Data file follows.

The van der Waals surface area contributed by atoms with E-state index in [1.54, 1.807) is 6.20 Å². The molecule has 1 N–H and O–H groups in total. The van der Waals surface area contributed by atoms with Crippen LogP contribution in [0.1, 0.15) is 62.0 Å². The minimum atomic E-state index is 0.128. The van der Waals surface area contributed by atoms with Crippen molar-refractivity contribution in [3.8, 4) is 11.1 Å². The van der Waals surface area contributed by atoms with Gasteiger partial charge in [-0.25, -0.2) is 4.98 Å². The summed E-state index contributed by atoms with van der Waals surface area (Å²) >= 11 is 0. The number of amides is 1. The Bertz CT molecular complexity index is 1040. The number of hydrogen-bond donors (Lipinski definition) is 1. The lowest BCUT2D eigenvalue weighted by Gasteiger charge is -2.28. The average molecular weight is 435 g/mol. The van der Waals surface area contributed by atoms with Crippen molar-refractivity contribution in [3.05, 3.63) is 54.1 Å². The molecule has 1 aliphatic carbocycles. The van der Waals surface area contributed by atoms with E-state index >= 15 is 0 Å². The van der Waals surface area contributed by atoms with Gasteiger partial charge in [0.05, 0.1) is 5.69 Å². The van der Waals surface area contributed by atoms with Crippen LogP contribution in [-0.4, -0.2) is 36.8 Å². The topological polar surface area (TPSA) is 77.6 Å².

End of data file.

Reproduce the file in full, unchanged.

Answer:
The van der Waals surface area contributed by atoms with E-state index in [1.54, 1.807) is 6.20 Å². The molecule has 1 N–H and O–H groups in total. The van der Waals surface area contributed by atoms with Crippen LogP contribution in [0.1, 0.15) is 62.0 Å². The minimum atomic E-state index is 0.128. The van der Waals surface area contributed by atoms with Crippen molar-refractivity contribution in [3.8, 4) is 11.1 Å². The van der Waals surface area contributed by atoms with Gasteiger partial charge in [-0.25, -0.2) is 4.98 Å². The summed E-state index contributed by atoms with van der Waals surface area (Å²) >= 11 is 0. The number of amides is 1. The Bertz CT molecular complexity index is 1040. The number of hydrogen-bond donors (Lipinski definition) is 1. The lowest BCUT2D eigenvalue weighted by Gasteiger charge is -2.28. The average molecular weight is 435 g/mol. The van der Waals surface area contributed by atoms with Crippen molar-refractivity contribution in [3.05, 3.63) is 54.1 Å². The molecule has 1 aliphatic carbocycles. The van der Waals surface area contributed by atoms with E-state index >= 15 is 0 Å². The van der Waals surface area contributed by atoms with Gasteiger partial charge in [0.05, 0.1) is 5.69 Å². The van der Waals surface area contributed by atoms with Crippen LogP contribution in [-0.4, -0.2) is 36.8 Å². The topological polar surface area (TPSA) is 77.6 Å².